In other countries the contexts are slightly different depending on which countries we are talking about. Cities like Chicago, Los Angeles, New York mix art and games. I wrote a report about my last trip in New York and what was the state of the art+ games world there in 2017.
In Brazil, connections between the art world and the game world also exist, with a strong tradition of promoting interactivity in big events like File. Last year, I organized a special edition of Art Games Demos in Medellin and it was quite hard to find artists working with videogames as a medium or even referring to computer games. We discussed it with the artist Miltos Manetas who now lives in Bogota and he told me that Colombia was “Pre-Internet and computer games”. The indie games scene is more developed, but there is a huge interest for it in Universities or in the art schools where I gave talks about the art + games relationship. The same in Egypt, where I gave machinima workshops with the artist Ahmed El Shaer to most of the times women students.
Students and artists are often really interested by game engines as a medium. There is just a need to show that games can be used in art schools to create hybrid artworks and push the creation in that direction. In the case of Egypt, what local structures also told me is that they need permanent spaces to learn and practice, not only temporary workshops, without an access to mentoring after these workshops. On the indie game world, the easiest access to open game engines, the dematerialization of games platform, the game jams and indie meetups opened the doors to more creative and diverse videogames.
Isabelle Arvers, Art Games Demos at La Jaquer EsCool in Medellin
I love that Sébastien Acker has described you as an “Activist of an art that is emancipated from the international majors of the genre.” Can you tell me something about this type of video games? Is it just a question of being less professional or having less money than the majors? Or is more a question of content, audacity and creativity that make this type of video game so fascinating to you and their public?
In 2011, I presented the Pirate Kart at the Art Gallery of The Aix en Provence Art School invited by the Festival Gamerz. The Pirate Kart is a compilation of 1005 games created by 378 developers: an indie games presentation and experimentation inside a game art festival intended to show the mind-blowing evolution of game creation in the indie games scene, and to show the diversity and the originality of these games, quite different from the AAA games but which need to be considered as well. This compilation was made possible by Mike Meyer, a game developer in Florida, and to quote his reference to the Scratchware manifesto:”It is time for revolution. Walk into your local bookstore; you’ll find tens of thousands of titles. Walk into your local record store; you’ll find thousands of albums. Walk into your local software store; you’ll find perhaps 40 games. Yet thousands of games are released each year.” Wikipedia defines a scratchware as “If a game has original content, offers great gameplay and replayability, has a professional look, is bug free, costs $25 or less for the complete program, and was made by three people or less, it is scratchware.”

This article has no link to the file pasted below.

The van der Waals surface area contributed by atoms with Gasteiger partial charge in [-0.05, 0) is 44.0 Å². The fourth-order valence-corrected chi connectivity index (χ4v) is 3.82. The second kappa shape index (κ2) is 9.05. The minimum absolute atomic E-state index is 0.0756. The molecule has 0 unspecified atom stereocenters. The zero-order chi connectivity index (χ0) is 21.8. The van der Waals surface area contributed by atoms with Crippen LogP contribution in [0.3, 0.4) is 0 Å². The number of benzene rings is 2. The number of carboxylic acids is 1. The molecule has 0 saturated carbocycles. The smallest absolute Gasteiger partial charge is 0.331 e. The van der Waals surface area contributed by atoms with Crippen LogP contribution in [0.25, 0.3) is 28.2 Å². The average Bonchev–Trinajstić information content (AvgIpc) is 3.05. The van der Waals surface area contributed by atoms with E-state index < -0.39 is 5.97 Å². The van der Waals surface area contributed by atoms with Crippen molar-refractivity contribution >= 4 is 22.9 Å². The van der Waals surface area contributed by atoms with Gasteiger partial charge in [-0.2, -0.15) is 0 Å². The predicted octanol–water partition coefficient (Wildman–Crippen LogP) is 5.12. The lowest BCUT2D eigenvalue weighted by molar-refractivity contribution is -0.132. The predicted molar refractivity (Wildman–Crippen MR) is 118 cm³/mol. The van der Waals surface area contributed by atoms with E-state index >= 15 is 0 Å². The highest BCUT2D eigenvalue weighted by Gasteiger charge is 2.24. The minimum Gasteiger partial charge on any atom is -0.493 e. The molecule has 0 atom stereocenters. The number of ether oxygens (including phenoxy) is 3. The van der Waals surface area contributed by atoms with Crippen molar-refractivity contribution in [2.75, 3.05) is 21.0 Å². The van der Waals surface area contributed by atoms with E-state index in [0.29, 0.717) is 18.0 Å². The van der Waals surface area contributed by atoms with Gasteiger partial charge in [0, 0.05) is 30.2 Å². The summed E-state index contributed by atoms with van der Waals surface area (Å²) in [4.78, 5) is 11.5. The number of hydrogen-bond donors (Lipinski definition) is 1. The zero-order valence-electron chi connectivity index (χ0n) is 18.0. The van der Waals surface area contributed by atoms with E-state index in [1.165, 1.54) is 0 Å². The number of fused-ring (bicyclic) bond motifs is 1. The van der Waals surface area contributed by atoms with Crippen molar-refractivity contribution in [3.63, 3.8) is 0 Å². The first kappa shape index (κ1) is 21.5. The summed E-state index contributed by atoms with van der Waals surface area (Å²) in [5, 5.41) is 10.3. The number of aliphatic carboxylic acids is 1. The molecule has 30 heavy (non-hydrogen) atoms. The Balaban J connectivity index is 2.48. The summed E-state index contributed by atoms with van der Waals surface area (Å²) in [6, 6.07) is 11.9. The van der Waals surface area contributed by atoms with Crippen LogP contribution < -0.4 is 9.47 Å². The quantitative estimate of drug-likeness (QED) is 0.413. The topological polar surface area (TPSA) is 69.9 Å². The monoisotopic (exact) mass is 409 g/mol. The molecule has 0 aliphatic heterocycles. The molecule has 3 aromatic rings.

We need to show these games and give an alternative to the traditional places of games distribution. We need to give exposure and to promote these games, because they also represent the state of the art of today games production. For me, it doesn’t mean that they are less professional, but ten thousand times more diverse in terms of representation, aesthetics, concepts and messages. As Anna Anthropy urges in her book Rise of the Videogames Zinesters: everybody should create games to enhance diversity of aesthetics and subjects, indeed, she recently published Make your own Twine Games in March 2019 and “Make your own Scratch Games” which will be published in July 2019.
David OReilly, Everything (Gameplay Film)
Penumbra Black Plague in-game screenshot
Concrete Games, Matter (PC Trailer)
I used to discover a lot of video games ideas and talents through the game section you used to curate for the GAMERZ festival in Aix-en-Provence. It always allowed me to catch up with an art form i’m not so versed into. Which works or creators would you recommend are worth looking at at the moment?
I went to an amazing festival in Netherlands, The Overkill Festival in 2018, invited to curate a machinima exhibition dedicated to Immortality. I was extremely lucky to meet Robin Baumgarten and his quantic inspired games as well as Alistair Hutchinson and his interactive theater play. I would also recommend to go on Itch.io where you can discover a great amount of indie games online. Oujevipo, the website created by Pierre Corbinais is also a fantastic resource to discover short games. I am currently preparing a workshop for ISEA 2019 in South Korea untitled Games as lights and colors on canvas for which I selected games focusing on light and darkness and had the pleasure to play to Reflections by Broken Window Studios, as well as Penumbra by Frictional Games or Matter by Concrete Games. Each of them presents a different type of gameplay and pretty different aesthetics. Otherwise my last preferred games are Everything by David O’Reilly, or Hair Nah by Momo Pixel.